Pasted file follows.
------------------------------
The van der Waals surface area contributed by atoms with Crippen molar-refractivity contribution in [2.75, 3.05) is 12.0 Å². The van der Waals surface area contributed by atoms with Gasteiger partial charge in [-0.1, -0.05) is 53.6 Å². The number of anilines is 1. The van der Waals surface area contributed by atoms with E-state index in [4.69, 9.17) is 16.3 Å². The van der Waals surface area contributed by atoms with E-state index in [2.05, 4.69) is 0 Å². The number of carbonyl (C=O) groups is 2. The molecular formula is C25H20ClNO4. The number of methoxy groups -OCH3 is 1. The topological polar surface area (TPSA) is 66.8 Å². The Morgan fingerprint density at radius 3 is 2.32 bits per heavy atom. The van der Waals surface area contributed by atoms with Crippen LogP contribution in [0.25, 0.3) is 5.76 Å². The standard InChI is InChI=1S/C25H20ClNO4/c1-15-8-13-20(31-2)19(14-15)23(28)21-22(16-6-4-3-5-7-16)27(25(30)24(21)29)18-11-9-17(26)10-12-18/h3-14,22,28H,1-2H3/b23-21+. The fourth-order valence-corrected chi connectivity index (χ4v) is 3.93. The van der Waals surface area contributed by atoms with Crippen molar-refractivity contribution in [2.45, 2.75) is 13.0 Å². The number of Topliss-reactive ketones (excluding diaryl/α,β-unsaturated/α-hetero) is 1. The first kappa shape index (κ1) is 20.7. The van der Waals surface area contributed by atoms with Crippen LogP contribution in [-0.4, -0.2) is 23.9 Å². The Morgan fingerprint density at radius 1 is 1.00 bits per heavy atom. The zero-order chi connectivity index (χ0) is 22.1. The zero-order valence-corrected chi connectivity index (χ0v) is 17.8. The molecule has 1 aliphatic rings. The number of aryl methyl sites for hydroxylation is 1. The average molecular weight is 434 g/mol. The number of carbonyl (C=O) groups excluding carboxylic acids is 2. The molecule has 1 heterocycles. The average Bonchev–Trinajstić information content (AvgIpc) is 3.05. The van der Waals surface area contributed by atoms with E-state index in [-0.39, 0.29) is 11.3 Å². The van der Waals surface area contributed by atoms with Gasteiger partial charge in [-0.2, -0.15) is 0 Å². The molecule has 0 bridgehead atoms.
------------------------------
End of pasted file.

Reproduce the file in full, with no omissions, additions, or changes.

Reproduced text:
The van der Waals surface area contributed by atoms with Crippen molar-refractivity contribution in [2.75, 3.05) is 12.0 Å². The van der Waals surface area contributed by atoms with Gasteiger partial charge in [-0.1, -0.05) is 53.6 Å². The number of anilines is 1. The van der Waals surface area contributed by atoms with E-state index in [4.69, 9.17) is 16.3 Å². The van der Waals surface area contributed by atoms with E-state index in [2.05, 4.69) is 0 Å². The number of carbonyl (C=O) groups is 2. The molecular formula is C25H20ClNO4. The number of methoxy groups -OCH3 is 1. The topological polar surface area (TPSA) is 66.8 Å². The Morgan fingerprint density at radius 3 is 2.32 bits per heavy atom. The van der Waals surface area contributed by atoms with Crippen LogP contribution in [0.25, 0.3) is 5.76 Å². The standard InChI is InChI=1S/C25H20ClNO4/c1-15-8-13-20(31-2)19(14-15)23(28)21-22(16-6-4-3-5-7-16)27(25(30)24(21)29)18-11-9-17(26)10-12-18/h3-14,22,28H,1-2H3/b23-21+. The fourth-order valence-corrected chi connectivity index (χ4v) is 3.93. The van der Waals surface area contributed by atoms with Crippen molar-refractivity contribution in [2.45, 2.75) is 13.0 Å². The number of Topliss-reactive ketones (excluding diaryl/α,β-unsaturated/α-hetero) is 1. The first kappa shape index (κ1) is 20.7. The van der Waals surface area contributed by atoms with Crippen LogP contribution in [-0.4, -0.2) is 23.9 Å². The Morgan fingerprint density at radius 1 is 1.00 bits per heavy atom. The zero-order chi connectivity index (χ0) is 22.1. The zero-order valence-corrected chi connectivity index (χ0v) is 17.8. The molecule has 1 aliphatic rings. The number of aryl methyl sites for hydroxylation is 1. The average molecular weight is 434 g/mol. The number of carbonyl (C=O) groups excluding carboxylic acids is 2. The molecule has 1 heterocycles. The average Bonchev–Trinajstić information content (AvgIpc) is 3.05. The van der Waals surface area contributed by atoms with E-state index in [-0.39, 0.29) is 11.3 Å². The van der Waals surface area contributed by atoms with Gasteiger partial charge in [-0.2, -0.15) is 0 Å². The molecule has 0 bridgehead atoms.